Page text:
Language of Real Estate Uncategorized

Specific performance vs. Liquidated damages

Specific performance vs. Liquidated damages

With respect to remedies upon breach of contract, specific performance is a legal action brought in a court of equity to compel a party to carry out the terms of a contract, whereas liquidated damages is an amount predetermined by the parties to an agreement as the total amount of compensation an injured party should receive if the other party breaches a specified part of the contract.

Specific performance — an action brought in a court of equity in special cases to compel a party to carry out the terms of a contract. The basis for an equity court’s jurisdiction in breach of a real estate contract is the fact that land is unique and mere legal damages would not adequately compensate the buyer for the seller’s breach. The courts cannot, however, specifically enforce a contract to perform personal services, such as a broker’s agreement to find a buyer; nor can they enforce an illegal agreement, an ambiguous contract, or a contract in which there is inadequate consideration.

If a seller refuses to sell to a buyer under a contract of sale, the buyer can request a court specifically to enforce the contract and make the seller deed the property under threat of contempt of court. Similarly, a buyer can have a judge enforce performance of a conveyance by the heirs of a deceased seller under a contract of sale.

In some jurisdictions, a seller can force a defaulting buyer to purchase the property, especially if land values have declined. In most cases, however, a seller would have a difficult time proving that the legal remedy of money damages would not be adequate relief, and he or she must show this inadequacy to obtain specific performance relief.
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Liquidated damages — an amount predetermined by the parties to an agreement as the total amount of compensation an injured party should receive if the other party breaches a specified part of the contract. Often in building contracts the parties anticipate the possibility of a breach (for example, a delay in completion by a set date) and specify in the contract the amount of the damages to be paid in the event of the breach. To be enforceable, the liquidated damage clause must set forth an amount that bears a reasonable relationship to the actual damages as estimated by the parties; otherwise, the court will treat the amount as a penalty for failure to perform. If a defaulting buyer deposited earnest money over 20 percent of the purchase price and the buyer failed to complete the contract, the courts would probably permit the buyer to recover some of the deposit money on the theory that the seller would be unjustly enriched by keeping it all.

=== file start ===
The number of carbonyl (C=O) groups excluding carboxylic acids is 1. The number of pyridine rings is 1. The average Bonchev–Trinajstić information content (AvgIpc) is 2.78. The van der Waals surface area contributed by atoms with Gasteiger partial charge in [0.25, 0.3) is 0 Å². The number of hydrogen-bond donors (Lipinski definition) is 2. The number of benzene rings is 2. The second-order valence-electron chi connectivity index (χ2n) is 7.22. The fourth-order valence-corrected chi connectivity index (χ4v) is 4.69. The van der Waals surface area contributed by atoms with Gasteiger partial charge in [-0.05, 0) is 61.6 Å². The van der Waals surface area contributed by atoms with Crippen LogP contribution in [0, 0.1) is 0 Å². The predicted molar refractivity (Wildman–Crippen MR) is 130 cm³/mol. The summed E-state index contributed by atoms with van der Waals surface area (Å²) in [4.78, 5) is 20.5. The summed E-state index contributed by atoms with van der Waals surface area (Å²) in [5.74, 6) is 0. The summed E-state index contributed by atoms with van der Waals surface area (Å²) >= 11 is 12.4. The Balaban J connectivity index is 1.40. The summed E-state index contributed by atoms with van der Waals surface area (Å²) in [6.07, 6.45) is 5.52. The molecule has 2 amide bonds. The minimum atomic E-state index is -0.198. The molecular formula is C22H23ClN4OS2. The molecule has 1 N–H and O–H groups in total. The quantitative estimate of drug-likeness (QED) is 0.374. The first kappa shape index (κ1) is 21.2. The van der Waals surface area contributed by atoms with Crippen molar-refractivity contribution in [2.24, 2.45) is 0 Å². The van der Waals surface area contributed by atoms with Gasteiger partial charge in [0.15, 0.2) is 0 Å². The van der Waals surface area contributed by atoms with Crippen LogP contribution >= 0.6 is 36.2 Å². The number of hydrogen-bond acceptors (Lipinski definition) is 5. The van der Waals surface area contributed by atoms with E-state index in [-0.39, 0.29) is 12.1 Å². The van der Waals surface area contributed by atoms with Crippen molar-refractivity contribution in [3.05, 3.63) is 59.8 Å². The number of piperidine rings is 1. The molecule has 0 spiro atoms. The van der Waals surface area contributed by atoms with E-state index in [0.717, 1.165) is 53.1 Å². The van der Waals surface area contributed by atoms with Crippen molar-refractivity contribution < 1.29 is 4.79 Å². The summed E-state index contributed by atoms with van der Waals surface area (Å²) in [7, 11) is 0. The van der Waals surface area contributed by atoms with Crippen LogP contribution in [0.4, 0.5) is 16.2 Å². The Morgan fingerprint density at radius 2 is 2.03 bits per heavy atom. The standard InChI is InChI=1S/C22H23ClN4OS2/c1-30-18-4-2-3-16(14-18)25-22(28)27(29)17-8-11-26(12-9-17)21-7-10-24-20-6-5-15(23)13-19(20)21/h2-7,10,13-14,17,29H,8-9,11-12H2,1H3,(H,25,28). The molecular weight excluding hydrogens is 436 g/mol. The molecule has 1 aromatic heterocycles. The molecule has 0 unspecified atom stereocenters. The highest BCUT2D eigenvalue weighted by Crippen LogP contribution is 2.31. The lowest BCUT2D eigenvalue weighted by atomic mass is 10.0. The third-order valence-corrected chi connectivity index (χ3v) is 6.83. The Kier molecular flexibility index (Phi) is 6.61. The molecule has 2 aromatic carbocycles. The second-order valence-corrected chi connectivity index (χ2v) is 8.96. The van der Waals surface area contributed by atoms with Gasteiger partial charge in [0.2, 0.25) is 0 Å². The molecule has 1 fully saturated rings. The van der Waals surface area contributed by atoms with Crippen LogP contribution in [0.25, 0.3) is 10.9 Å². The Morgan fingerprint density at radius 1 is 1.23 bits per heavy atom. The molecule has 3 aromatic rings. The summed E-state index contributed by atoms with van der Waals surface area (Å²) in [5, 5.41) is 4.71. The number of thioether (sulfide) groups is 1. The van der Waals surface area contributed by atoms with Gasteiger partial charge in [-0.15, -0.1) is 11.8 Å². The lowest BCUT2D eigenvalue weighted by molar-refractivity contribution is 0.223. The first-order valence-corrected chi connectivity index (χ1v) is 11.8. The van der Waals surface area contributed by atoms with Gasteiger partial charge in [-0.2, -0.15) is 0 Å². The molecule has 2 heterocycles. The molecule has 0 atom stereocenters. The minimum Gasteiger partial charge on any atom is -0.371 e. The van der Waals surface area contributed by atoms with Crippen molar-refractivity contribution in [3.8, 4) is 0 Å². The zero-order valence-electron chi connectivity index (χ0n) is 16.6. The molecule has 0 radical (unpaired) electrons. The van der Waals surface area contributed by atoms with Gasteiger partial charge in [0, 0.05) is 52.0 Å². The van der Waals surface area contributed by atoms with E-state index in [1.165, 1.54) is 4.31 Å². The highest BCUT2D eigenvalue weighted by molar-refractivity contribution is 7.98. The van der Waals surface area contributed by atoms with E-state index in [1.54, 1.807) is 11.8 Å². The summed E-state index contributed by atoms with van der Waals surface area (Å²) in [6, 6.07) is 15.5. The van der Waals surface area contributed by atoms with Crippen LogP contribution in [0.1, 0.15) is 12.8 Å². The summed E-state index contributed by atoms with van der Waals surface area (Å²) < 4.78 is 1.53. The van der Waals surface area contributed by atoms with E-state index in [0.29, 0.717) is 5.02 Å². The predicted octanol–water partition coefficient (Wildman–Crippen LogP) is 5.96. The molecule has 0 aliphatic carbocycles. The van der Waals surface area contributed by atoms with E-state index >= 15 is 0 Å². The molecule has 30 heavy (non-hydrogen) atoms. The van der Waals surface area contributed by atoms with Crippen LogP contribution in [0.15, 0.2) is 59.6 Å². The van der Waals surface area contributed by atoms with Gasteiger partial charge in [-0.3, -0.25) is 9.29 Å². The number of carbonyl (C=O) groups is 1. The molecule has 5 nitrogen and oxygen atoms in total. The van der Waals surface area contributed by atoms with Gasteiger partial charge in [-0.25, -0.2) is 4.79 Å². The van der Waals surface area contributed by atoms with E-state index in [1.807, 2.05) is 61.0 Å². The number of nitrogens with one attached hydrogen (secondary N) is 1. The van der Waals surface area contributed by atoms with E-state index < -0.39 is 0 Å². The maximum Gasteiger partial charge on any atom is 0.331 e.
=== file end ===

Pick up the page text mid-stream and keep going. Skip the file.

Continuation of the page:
Courts look with disfavor on penalty clauses and tend to declare them void and unenforceable. The clause should therefore specify for what damage the party is being compensated (loss of rent, attorney fees and the like). As a general rule, a court will not enforce a liquidated damage clause in an installment contract or contract for deed if the clause tends to effect a forfeiture of all installment payments made.

A seller who elects to keep deposited earnest money as liquidated damages may be constrained from successfully pursuing other remedies, including additional money damages. For example, if a buyer deposits $1,000 earnest money on a $175,000 house and later defaults, the seller who keeps the $1,000 as liquidated damages and later sells the house for only $170,000 cannot later recover from the first buyer the difference in the two purchase prices.

Some forms for contracts of sale have a special box for the parties to initial if they desire to treat the earnest money as liquidated damages. Some states have statutory guidelines as to what is a reasonable amount for liquidated damages; for example, in California if the amount is more than a certain percent of the sales price, the seller has the burden of proving that such excess is reasonable; otherwise it would be treated as a penalty and returned to the buyer.

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